KD4UPL wrote:

I carried my Fleetwood 11x TC on a 2007 3500 SRW for a couple years. Then I switched to carrying it on a 2005 Chevy 3500 Dually. The difference in handling, stability, and ride was immediately obvious. The dually was far superior in every way to the SRW. I got exactly the same fuel mileage with both trucks, 10 mpg on diesel. The only real difference in the trucks was the SRW was a regular cab and the dually was a crew cab.
I don't care how many reasons you want to give a dually is the only way to go for a truck camper.
I daily drive my dually. It goes thru bank and restaurant drive thrus a couple times each week. It fits in parking spaces just fine.


Yep, I agree. Never had any problems with gas mileage or checking tires and the width of a parking spot. I'll swear on a dually over a single any day but everyone has a preference. Not being snarky, I just don't have some of the issues that others have. I pretty much just load and go. Every time you check a tire you let air out of it. I stopped doing it years ago. I check my oil/fluids once a day when I'm driving. I just got tired of doing it at every fill up. JMHO
Joe

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Posted: 04/07/22 07:48pm Link  |  Quote  |  Print  |  Notify Moderator

AH_AK wrote:

Every time the DRW vs SRW debate starts up, dually owners always point to the safety of having 4 rear wheels in case of a blowout while driving. What I am wondering is has anyone actually experienced (or have first hand knowledge of) a SRW blowout that ended in a catastrophic outcome (e.g. crash)? …..
…...

In answer to your actual question, apparently no one, in spite of the frequent arguments to the merits.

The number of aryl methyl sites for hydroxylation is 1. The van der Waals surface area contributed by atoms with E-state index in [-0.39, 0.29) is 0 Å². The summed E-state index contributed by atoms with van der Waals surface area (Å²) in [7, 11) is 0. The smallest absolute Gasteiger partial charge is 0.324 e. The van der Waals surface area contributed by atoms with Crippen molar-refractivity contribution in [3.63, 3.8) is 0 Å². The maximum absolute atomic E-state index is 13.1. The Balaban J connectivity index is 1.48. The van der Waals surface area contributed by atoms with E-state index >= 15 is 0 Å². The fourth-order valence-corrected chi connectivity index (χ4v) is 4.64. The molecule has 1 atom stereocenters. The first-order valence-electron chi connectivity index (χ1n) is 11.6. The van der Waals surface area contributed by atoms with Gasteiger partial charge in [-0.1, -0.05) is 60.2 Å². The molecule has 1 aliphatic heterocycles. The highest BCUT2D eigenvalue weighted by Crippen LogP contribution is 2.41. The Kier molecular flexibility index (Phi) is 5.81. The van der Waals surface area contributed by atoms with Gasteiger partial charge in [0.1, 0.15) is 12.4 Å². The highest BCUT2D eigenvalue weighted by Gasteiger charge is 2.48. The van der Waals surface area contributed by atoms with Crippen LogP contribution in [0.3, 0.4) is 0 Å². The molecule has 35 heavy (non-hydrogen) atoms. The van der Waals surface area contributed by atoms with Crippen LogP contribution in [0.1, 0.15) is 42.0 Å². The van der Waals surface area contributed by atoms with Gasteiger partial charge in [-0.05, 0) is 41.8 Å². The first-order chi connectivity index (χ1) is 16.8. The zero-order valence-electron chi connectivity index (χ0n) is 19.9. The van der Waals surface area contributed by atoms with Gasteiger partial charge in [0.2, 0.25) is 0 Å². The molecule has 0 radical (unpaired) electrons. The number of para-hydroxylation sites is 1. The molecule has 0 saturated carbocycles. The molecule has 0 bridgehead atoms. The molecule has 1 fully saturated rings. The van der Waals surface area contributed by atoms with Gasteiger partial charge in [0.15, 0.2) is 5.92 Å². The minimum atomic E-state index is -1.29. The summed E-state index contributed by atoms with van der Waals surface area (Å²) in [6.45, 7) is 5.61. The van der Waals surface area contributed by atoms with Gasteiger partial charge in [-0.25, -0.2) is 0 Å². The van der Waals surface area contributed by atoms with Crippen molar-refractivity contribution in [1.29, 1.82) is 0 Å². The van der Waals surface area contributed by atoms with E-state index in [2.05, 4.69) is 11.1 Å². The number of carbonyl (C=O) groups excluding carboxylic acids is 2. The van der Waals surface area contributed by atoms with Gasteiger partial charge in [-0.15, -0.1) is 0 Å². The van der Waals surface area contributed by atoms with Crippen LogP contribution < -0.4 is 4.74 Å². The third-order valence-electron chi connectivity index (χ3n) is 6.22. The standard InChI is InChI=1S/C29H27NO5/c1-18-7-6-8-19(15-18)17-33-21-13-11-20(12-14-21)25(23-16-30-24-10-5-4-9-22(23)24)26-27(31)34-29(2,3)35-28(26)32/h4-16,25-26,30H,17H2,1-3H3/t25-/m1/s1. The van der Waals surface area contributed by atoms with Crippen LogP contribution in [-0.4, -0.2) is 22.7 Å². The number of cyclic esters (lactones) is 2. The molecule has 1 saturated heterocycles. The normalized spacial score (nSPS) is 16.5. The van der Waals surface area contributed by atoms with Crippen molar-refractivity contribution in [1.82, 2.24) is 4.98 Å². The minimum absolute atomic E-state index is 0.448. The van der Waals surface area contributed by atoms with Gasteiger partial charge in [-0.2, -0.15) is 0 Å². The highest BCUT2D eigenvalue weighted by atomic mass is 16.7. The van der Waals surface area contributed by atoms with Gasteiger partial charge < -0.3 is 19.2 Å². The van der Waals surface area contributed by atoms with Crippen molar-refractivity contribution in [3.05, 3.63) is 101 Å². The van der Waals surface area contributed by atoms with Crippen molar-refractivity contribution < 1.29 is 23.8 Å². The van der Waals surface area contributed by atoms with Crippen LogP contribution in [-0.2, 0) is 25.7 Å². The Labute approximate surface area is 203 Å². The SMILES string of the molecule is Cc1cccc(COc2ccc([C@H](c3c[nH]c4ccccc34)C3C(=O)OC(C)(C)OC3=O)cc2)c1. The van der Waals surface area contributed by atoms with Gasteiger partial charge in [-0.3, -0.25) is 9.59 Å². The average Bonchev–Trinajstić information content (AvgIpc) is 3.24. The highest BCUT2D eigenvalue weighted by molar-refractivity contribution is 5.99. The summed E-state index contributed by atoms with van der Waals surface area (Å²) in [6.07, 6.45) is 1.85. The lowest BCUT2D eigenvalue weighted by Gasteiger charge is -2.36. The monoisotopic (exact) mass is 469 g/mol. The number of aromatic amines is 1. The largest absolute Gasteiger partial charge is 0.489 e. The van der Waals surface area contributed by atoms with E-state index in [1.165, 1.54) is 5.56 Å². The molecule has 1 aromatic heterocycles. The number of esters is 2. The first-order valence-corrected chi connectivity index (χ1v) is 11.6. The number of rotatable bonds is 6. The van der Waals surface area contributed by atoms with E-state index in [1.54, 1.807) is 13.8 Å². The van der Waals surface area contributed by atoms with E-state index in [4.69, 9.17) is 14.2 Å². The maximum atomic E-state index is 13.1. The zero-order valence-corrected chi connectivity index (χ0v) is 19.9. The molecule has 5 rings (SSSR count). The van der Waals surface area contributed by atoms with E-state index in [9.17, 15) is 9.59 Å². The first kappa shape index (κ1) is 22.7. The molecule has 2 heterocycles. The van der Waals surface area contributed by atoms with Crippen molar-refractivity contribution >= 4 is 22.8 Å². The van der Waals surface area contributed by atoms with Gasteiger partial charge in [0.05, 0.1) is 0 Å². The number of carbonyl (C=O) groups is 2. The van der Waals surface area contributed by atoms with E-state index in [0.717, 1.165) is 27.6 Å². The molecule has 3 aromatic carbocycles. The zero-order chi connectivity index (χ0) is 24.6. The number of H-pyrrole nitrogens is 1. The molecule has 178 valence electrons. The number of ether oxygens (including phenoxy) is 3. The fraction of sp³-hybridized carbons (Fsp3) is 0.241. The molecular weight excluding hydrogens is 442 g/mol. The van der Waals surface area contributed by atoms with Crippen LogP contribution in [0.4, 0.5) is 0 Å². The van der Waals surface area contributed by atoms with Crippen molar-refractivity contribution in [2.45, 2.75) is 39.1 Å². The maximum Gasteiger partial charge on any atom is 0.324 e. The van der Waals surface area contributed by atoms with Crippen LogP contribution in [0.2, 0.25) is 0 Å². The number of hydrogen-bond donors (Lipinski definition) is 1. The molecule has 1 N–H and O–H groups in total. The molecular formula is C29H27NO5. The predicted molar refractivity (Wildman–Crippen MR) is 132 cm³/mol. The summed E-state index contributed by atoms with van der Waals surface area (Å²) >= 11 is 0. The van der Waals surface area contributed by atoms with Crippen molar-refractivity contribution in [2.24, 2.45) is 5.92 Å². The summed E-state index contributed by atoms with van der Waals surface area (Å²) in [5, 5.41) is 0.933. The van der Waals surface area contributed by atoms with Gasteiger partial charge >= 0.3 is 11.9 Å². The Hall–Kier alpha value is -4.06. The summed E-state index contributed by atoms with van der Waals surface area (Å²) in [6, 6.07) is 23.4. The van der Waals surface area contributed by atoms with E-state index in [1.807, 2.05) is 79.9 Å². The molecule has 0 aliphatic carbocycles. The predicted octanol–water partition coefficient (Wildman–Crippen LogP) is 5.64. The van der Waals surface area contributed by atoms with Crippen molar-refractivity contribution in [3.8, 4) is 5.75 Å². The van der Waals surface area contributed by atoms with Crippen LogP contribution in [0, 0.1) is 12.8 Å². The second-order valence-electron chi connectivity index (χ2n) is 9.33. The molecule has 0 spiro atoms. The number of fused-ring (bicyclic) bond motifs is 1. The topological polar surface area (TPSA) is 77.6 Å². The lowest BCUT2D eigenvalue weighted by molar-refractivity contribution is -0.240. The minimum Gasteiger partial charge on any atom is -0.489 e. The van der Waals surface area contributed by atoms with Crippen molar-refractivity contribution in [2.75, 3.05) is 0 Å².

No truck camper on, but had a blow out on the rear of my F350 SRW at 70 mph towing a utility trailer and truck didn’t even wiggle. Just a loud bang, flying pieces of rubber, and smoke. And a mangled fender.

specta

utah

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Posted: 04/07/22 07:50pm Link  |  Quote  |  Print  |  Notify Moderator

jaycocreek wrote:



As you probably know,that's why truckers go around and pound there tires with a bar fairly often, It's pretty easy to have a flat and not know it and ruin a tire..


It was fine when I left. [emoticon]

jimh406

Western MT

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Posted: 04/07/22 08:05pm Link  |  Quote  |  Print  |  Notify Moderator

ferndaleflyer wrote:

I have over the years had at least 2 situations that I don't believe I would have survived had I not had a dually.
1-It was Friday before the 4th of July and I was towing a enclosed 32ft 3 axel bumper pull trailer with a race car and assorted junk inside traveling with traffic at about 70mph on I 40 near Burlington NC. The trailer hitch ball sheared off and I went for a ride. I think to this day what saved me was the dual wheels on the truck and the 3 axels on the trailer. Not much damage and I didn't hit anyone.
2-Coming down the hill on I-70 coming into Frederick, MD towing a trailer that was rear end heavy, it started swaying and was almost sideways, I floored it and as soon as it got straight behind me I locked up the brakes and got it stopped. Only the dual wheels stopped it from turning me around and maybe rolling the whole mess.
You never have to much truck.


1. Seems like that failure had zero to do with the truck. Of course, anything can fail, but was the ball rated for the load.
2. This was a case of improper loading. Of course, the easy fix would be not to do that.

I'm not sure someone working inside the safety limits of the tow vehicle and trailer would have ever seen either no matter if they were DRW or not. In any case, neither case seems to have a lot do with with a TC/Truck combination unless you also had a TC in your bed.

valhalla360

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Posted: 04/08/22 02:24am Link  |  Quote  |  Print  |  Notify Moderator

If you need a dually for payload...sure.

Otherwise it's like the silly people who claim they will only fly on 4 engine jets when the fact is the new twin engine long range planes are safer than older 4 engine models.

Could you have a blowout, sure but with modern tires, it's a really rare event and assuming the rest of the suspension is in good condition, unlike to cause a life threatening accident.